B. During the period of mood disturbance and increased energy or activity, three (or more) of the following symptoms (four if the mood is only irritable) are present to a significant degree and represent a noticeable change from usual behavior:

  • Inflated self-esteem or grandiosity.
  • Decreased need for sleep
  • More talkative than usual or pressure to keep talking.
  • Flight of ideas or subjective experience that thoughts are racing.
  • Distractibility
  • Increase in goal-directed activity
  • Excessive involvement in activities that have a high potential for painful consequences

C. The mood disturbance is sufficiently severe to cause marked impairment in social or occupational functioning....

And there is hypomania:

A. A distinct period of abnormally and persistently elevated, expansive, or irritable mood and abnormally and persistently increased activity or energy, lasting at least 4 consecutive days and present most of the day, nearly every day. ….

B. [This criteria is the same as for mania.]
E. The episode is not severe enough to cause marked impairment in social or occupational functioning or to necessitate hospitalization.

I have bolded the main differences between the two definitions. You can see that hypomania is the term for the less severe form of the manic phase of bipolar depression.

Neither mania nor hypomania is likely to occur in the absence of depressive symptoms, however. Thus, there are two basic phenotypes of bipolar disorder (summarized from DSM 5*):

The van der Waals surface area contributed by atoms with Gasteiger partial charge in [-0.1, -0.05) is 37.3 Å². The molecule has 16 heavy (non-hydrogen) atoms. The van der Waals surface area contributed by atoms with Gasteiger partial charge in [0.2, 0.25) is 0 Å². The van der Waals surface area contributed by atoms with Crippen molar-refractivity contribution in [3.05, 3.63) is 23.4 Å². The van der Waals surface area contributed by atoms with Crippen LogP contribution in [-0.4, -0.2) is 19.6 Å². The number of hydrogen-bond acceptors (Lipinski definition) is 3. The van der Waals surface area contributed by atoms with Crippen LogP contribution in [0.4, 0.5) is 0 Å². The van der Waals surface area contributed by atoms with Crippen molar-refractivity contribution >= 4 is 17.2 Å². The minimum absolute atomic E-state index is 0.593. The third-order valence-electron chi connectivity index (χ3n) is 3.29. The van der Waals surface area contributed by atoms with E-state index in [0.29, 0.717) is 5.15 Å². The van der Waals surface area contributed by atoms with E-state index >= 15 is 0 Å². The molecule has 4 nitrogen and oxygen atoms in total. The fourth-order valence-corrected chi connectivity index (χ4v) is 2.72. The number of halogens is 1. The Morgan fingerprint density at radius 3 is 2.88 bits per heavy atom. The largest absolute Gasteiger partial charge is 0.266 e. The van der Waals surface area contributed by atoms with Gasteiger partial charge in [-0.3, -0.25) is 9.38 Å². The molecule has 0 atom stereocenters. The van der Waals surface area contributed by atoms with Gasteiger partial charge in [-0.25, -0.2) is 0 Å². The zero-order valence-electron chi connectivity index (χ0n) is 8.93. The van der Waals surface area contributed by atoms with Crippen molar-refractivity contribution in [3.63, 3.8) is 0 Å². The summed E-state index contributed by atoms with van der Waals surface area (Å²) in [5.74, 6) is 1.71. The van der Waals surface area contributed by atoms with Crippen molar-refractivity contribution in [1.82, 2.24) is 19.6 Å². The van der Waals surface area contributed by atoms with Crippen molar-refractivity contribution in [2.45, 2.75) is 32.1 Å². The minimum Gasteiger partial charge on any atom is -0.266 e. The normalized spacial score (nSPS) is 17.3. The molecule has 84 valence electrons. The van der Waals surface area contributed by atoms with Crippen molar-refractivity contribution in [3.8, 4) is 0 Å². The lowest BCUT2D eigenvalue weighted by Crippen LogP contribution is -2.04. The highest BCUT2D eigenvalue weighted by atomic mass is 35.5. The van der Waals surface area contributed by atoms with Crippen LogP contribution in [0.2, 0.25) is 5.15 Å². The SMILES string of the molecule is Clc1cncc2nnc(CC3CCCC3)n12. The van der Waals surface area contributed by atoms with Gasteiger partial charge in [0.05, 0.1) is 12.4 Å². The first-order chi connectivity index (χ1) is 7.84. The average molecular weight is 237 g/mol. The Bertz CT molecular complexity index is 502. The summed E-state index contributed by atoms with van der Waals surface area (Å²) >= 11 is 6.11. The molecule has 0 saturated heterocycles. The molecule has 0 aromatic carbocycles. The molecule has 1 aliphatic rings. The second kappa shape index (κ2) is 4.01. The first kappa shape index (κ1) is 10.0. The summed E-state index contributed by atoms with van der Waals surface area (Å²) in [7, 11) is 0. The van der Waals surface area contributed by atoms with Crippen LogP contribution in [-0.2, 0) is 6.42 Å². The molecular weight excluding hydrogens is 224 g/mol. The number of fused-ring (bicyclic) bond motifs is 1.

Bipolar I disorder: Patient experiences mania; depressive periods may not qualify as Major Depressive Disorder.

Bipolar II disorder: Major Depressive episodes are required; manic phase may be hypomanic. (This is classically considered a less severe syndrome, but this notion has been challenged in recent years.)

And finally, one more term for you:

Cyclothymic disorder: patient experiences both hypomanic and depressive periods without ever fulfilling the criteria for an episode of mania, hypomania, or major depression.

(Your other question you seem to already know the answer to, but since it's in the title..... Nonclinical depression refers to something on the spectrum of normal (i.e. not pathological), such as situational mood disturbance. A related concept, subclinical depression is a loose term to describe depressive symptoms that don't meet criteria for Major Depressive Disorder..)